So, to summarise, I'm a bearded, rambling, real-ale-drinking folkie. How the hell did my life come to that? Am I going to end up being an active member of my local resident's committee? Am I going to develop uncontrollable halitosis? Am I going to start collecting beer mats from around the globe? Am I going to nurture a fascination with railway memorabilia? Am I going to buy trousers with lots of pockets, because they're 'really practical'? Or, worst of all, am I going to become the kind of person who actually enjoys staying in Youth Hostels?
I don't think so, but at least it gave me something to think about while splashing through the rain to Tiverton.
The Exe Valley Way
Mention should be made of the Exe Valley Way, which must be a lovely little walk in good weather. It goes all the way from the River Exe's source at Hawkridge on Exmoor to the mouth of the river just south of Exeter, and although I only followed eight miles of the Way from Thorverton to Tiverton, it was delightful.
The first surprise was Bickleigh Castle, an obviously ancient stone house right by the lane that shadows the River Exe. It's now a stately home and it wasn't open when I walked past, but the view of the house from the road is excellent, so I snapped a few misty photos and moved on.
Then just up the road I stumbled over Dart Bridge (which crosses a stream right next to a picture-perfect thatched cottage) and Bickleigh Bridge (which crosses the much larger Exe). This latter bridge was reportedly the inspiration for Simon and Garfunkel's 'Bridge Over Troubled Water', but these days it's more of a bridge under troubled traffic, a situation hardly improved by the addition of a walker who's wet, in his rhythm, and not remotely bothered that he's holding up the traffic on a five-arched bridge that was built before people realised that roads work better if they're wide enough for two.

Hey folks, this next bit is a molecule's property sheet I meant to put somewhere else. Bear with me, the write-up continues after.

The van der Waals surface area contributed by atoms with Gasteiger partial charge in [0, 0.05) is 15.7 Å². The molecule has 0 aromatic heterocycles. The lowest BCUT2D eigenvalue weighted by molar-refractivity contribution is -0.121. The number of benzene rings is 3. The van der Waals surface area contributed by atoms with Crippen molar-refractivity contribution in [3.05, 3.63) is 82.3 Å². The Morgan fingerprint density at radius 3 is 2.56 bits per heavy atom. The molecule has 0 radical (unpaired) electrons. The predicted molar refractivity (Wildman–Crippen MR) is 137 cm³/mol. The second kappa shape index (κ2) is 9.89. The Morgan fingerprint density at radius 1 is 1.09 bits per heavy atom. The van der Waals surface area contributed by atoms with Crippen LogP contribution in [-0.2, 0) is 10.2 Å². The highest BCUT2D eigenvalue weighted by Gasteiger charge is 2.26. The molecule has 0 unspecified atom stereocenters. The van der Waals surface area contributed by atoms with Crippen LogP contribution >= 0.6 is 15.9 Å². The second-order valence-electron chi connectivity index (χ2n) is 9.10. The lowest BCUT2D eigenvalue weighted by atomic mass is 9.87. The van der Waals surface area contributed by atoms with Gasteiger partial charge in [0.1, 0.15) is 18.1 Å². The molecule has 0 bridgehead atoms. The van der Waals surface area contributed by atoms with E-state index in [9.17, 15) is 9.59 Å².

Finally the Exe Valley Way drops alongside the river itself, where the track decides to bury itself in the red clay I've recently been admiring in the farms. It might make for colourful views but it makes for awful walking, as the clay sticks to your feet like a nasty case of elephantiasis; still, I managed to haul my suddenly huge feet along the river valley, and the next thing I knew I'd reached Tiverton, home to shelter, food, and another Wetherspoon pub in which I could stroke my beard, examine my maps and hone my real ale appreciation skills.
And they had some interesting beer mats, too.